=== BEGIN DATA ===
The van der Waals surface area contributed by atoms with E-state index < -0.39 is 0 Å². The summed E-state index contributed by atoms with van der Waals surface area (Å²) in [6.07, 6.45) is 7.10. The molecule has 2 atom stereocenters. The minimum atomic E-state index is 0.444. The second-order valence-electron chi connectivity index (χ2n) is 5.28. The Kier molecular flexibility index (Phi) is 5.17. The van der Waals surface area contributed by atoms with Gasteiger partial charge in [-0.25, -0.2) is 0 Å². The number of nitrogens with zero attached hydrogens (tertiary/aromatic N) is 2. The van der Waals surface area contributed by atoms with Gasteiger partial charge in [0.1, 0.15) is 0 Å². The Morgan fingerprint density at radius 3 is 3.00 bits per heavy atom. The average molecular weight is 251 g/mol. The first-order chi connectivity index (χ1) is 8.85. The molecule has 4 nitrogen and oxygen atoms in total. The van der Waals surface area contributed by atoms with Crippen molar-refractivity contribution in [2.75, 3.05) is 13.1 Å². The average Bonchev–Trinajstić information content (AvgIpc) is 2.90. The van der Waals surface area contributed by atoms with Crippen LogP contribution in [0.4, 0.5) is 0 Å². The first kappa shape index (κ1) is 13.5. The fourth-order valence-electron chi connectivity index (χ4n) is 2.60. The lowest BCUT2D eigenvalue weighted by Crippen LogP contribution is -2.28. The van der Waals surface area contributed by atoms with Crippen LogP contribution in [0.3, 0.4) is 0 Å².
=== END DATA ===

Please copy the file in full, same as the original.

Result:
The van der Waals surface area contributed by atoms with E-state index < -0.39 is 0 Å². The summed E-state index contributed by atoms with van der Waals surface area (Å²) in [6.07, 6.45) is 7.10. The molecule has 2 atom stereocenters. The minimum atomic E-state index is 0.444. The second-order valence-electron chi connectivity index (χ2n) is 5.28. The Kier molecular flexibility index (Phi) is 5.17. The van der Waals surface area contributed by atoms with Gasteiger partial charge in [-0.25, -0.2) is 0 Å². The number of nitrogens with zero attached hydrogens (tertiary/aromatic N) is 2. The van der Waals surface area contributed by atoms with Gasteiger partial charge in [0.1, 0.15) is 0 Å². The Morgan fingerprint density at radius 3 is 3.00 bits per heavy atom. The average molecular weight is 251 g/mol. The first-order chi connectivity index (χ1) is 8.85. The molecule has 4 nitrogen and oxygen atoms in total. The van der Waals surface area contributed by atoms with Crippen molar-refractivity contribution in [2.75, 3.05) is 13.1 Å². The average Bonchev–Trinajstić information content (AvgIpc) is 2.90. The van der Waals surface area contributed by atoms with Crippen LogP contribution in [0.4, 0.5) is 0 Å². The first kappa shape index (κ1) is 13.5. The fourth-order valence-electron chi connectivity index (χ4n) is 2.60. The lowest BCUT2D eigenvalue weighted by Crippen LogP contribution is -2.28. The van der Waals surface area contributed by atoms with Crippen LogP contribution in [0.3, 0.4) is 0 Å².